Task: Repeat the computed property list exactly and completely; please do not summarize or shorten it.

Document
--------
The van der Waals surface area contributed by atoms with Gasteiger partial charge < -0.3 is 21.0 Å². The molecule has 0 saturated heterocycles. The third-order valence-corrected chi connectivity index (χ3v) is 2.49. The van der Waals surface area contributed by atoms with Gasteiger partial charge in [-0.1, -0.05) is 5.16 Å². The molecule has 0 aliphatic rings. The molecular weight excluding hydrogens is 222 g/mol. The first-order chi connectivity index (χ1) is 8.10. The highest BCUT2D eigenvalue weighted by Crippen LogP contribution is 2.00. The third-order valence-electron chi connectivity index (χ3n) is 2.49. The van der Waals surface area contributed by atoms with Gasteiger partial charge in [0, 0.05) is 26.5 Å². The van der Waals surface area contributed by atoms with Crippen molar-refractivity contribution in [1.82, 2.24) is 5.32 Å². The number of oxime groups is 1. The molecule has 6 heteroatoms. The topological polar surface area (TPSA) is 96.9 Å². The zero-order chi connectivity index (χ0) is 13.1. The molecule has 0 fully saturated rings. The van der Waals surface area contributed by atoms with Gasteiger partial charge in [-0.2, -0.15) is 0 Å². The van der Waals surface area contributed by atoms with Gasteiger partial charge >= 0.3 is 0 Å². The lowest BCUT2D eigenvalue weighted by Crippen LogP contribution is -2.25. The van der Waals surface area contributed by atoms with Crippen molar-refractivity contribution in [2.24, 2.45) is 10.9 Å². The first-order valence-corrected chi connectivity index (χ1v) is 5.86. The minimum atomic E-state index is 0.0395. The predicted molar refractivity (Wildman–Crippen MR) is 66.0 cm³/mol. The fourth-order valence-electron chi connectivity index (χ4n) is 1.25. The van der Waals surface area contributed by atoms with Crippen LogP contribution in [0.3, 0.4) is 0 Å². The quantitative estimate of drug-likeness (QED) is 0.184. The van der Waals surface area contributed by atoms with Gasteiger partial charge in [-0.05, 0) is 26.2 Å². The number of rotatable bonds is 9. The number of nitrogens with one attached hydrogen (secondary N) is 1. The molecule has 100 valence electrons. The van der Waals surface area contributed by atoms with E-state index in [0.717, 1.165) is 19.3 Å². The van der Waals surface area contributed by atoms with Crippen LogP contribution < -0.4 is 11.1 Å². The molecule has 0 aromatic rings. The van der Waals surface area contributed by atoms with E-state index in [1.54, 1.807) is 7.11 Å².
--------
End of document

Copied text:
The van der Waals surface area contributed by atoms with Gasteiger partial charge < -0.3 is 21.0 Å². The molecule has 0 saturated heterocycles. The third-order valence-corrected chi connectivity index (χ3v) is 2.49. The van der Waals surface area contributed by atoms with Gasteiger partial charge in [-0.1, -0.05) is 5.16 Å². The molecule has 0 aliphatic rings. The molecular weight excluding hydrogens is 222 g/mol. The first-order chi connectivity index (χ1) is 8.10. The highest BCUT2D eigenvalue weighted by Crippen LogP contribution is 2.00. The third-order valence-electron chi connectivity index (χ3n) is 2.49. The van der Waals surface area contributed by atoms with Gasteiger partial charge in [0, 0.05) is 26.5 Å². The van der Waals surface area contributed by atoms with Crippen molar-refractivity contribution in [1.82, 2.24) is 5.32 Å². The number of oxime groups is 1. The molecule has 6 heteroatoms. The topological polar surface area (TPSA) is 96.9 Å². The zero-order chi connectivity index (χ0) is 13.1. The molecule has 0 fully saturated rings. The van der Waals surface area contributed by atoms with Gasteiger partial charge in [-0.2, -0.15) is 0 Å². The van der Waals surface area contributed by atoms with Gasteiger partial charge >= 0.3 is 0 Å². The lowest BCUT2D eigenvalue weighted by Crippen LogP contribution is -2.25. The van der Waals surface area contributed by atoms with Crippen molar-refractivity contribution in [2.24, 2.45) is 10.9 Å². The first-order valence-corrected chi connectivity index (χ1v) is 5.86. The minimum atomic E-state index is 0.0395. The predicted molar refractivity (Wildman–Crippen MR) is 66.0 cm³/mol. The fourth-order valence-electron chi connectivity index (χ4n) is 1.25. The van der Waals surface area contributed by atoms with Crippen LogP contribution in [0.3, 0.4) is 0 Å². The quantitative estimate of drug-likeness (QED) is 0.184. The van der Waals surface area contributed by atoms with Gasteiger partial charge in [-0.05, 0) is 26.2 Å². The number of rotatable bonds is 9. The number of nitrogens with one attached hydrogen (secondary N) is 1. The molecule has 100 valence electrons. The van der Waals surface area contributed by atoms with E-state index in [0.717, 1.165) is 19.3 Å². The van der Waals surface area contributed by atoms with Crippen LogP contribution < -0.4 is 11.1 Å². The molecule has 0 aromatic rings. The van der Waals surface area contributed by atoms with E-state index in [1.54, 1.807) is 7.11 Å².